Friday, April 25, 2008

Masterpiece Theatre: My Boy Jack

I have never been one to cry over movies. The only ones that have ever brought me anywhere close to tears are Where the Red Fern Grows, The Great Escape, and Masterpiece's The Lost Prince. Now added to the ranks is My Boy Jack, which is probably one of the mot powerful Masterpiece works that I have ever seen.

My Boy Jack gives us a glimpse into the life of the beloved author and poet Rudyard Kipling. Most of us know this man simply as the creator of The Jungle Books and The Just So Stories, but Kipling was also a classic Victorian/Edwardian man whose patriotic fervor and belief in the British Empire ran strong. He is eager for his young son, John (a.k.a. Jack) to enter the military, especially after World War I begins, and Jack's desire to fight is no less strong, if not quite as confident. Jack is routinely turned down by various branches due to his extreme nearsightedness, but Kipling has every confidence in his son's abilities, and finally uses his fame and popularity to get Jack into the Irish Guards. So begins a long and emotional journey, not only for Jack, but for the entire Kipling family.

Daniel Radcliffe, as Jack, masterfully portrays a young man who has the desire to fight for his country, yet lacks the confidence that his father has in him. By the time Jack heads to France, he is the commander of a company and has not only gained confidence in himself, but has also learned to instill it in others, proving that Kipling's confidence in his son was not misplaced. Radcliffe does a wonderful job, and if this is any evidence, he will have no trouble leaving his "Harry Potter" image behind.

David Haig not only played Kipling in both this film and the play version, he wrote also the script for both. His interest in Kipling began when he was told how much he resembled the famous author (and indeed, the resemblance is uncanny as is Daniel Radcliffe's to Jack). Haig plays Kipling as a huge ball of energy, whether he is racing to Buckingham Palace in his Rolls-Royce (being timed by King George V), giving thundering patriotic speeches, or telling stories to children. It is indeed the times when he is telling stories that we catch a glimpse of the Kipling of our imagination. My favorite scenes are when he and his wife Carrie are laying in bed and he looks over and says "Would you like a story?". But by the end of the movie, that energy is waning under the pressure of Kipling's grief and guilt, and one gets the sense that like the rest of England, the sparkle and hope of Kipling's Victorian mindset is gone. Though he is still a strong patriot and is proud of his son's heroic sacrifice, he wonders just how much of that sacrifice was really necessary and how much of it was his fault.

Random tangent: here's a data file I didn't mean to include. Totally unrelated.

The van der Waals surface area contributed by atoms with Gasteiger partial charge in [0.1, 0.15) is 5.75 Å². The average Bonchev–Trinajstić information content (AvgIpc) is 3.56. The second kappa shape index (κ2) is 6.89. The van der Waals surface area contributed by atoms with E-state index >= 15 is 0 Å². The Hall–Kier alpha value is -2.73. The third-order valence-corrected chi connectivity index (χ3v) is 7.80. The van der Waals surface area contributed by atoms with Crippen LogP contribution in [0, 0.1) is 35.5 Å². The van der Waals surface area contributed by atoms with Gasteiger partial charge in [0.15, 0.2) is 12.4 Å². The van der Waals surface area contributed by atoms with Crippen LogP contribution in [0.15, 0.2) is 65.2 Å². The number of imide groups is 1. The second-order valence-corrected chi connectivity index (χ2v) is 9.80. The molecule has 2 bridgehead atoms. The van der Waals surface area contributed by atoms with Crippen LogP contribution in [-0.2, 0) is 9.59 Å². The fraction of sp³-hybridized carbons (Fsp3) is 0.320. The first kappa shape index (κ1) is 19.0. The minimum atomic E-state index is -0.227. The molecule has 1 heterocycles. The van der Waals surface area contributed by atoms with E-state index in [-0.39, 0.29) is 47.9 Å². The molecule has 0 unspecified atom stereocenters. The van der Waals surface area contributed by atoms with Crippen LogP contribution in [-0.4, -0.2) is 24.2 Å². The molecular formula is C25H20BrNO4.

The relationship between Kipling and Jack is also beautifully portrayed (though I am sure there was a bit of artistic license taken). Jack is eager to fight, but it isn't entirely because he shares his fathers ideals. Like most 17 year old boys, he is desperate to get out of his parents house and from under his father's rather overbearing parenting. Kipling is rather opinionated and does not shy from giving his son advice, even when it is unwanted. He almost seems to see getting Jack into the service as a father/son project, like building a kite or repairing a car. But when the time comes for Jack to sail for France, they are both ready for him to go. In a hauntingly beautiful scene Jack and Kipling are walking to the car as Jack prepares to leave. Somewhere between the house and the car, Jack assumes Kipling's gait and cadence, and you realize that these two are not as different as they once seemed.

Kim Catrall and Carey Mulligan round out the cast as Caroline and Elsie Kipling. Though both of them strongly oppose Jack's fighting, they soon throw themselves into the war effort. Once it is discovered that Jack is missing, Carrie shows as much energy as her husband as she tirelessly searches for any clues that might help her find her son.

My Boy Jack is a story, not just about the Kiplings, but about every family that has been touched by war. It is a glimpse into the lives of the countless young men who have left their homes and families to serve their countries, never to return. Perhaps this is what makes it such a powerful film; it is a true story.
Note: This film contains some language and a couple disturbing war scenes.

My Boy Jack
by Rudyard Kipling

“Have you news of my boy Jack?”
Not this tide.
“When d’you think that he’ll come back?”
Not with this wind blowing, and this tide.
“Has any one else had word of him?”
Not this tide.
For what is sunk will hardly swim,
Not with this wind blowing, and this tide.
“Oh, dear, what comfort can I find?”
None this tide,
Nor any tide,
Except he did not shame his kind—
Not even with that wind blowing, and that tide.
Then hold your head up all the more,
This tide,
And every tide;
Because he was the son you bore,
And gave to that wind blowing and that tide!

1 comment:

Hannah said...

Agreed! My Boy Jack was a very powerful and well-made movie. It clearly showed that when a soldier goes to war and dies, he is not the only person making a sacrifice. His family at home suffers, too!

I also found it interesting that Jack Kipling shares my birthday! =)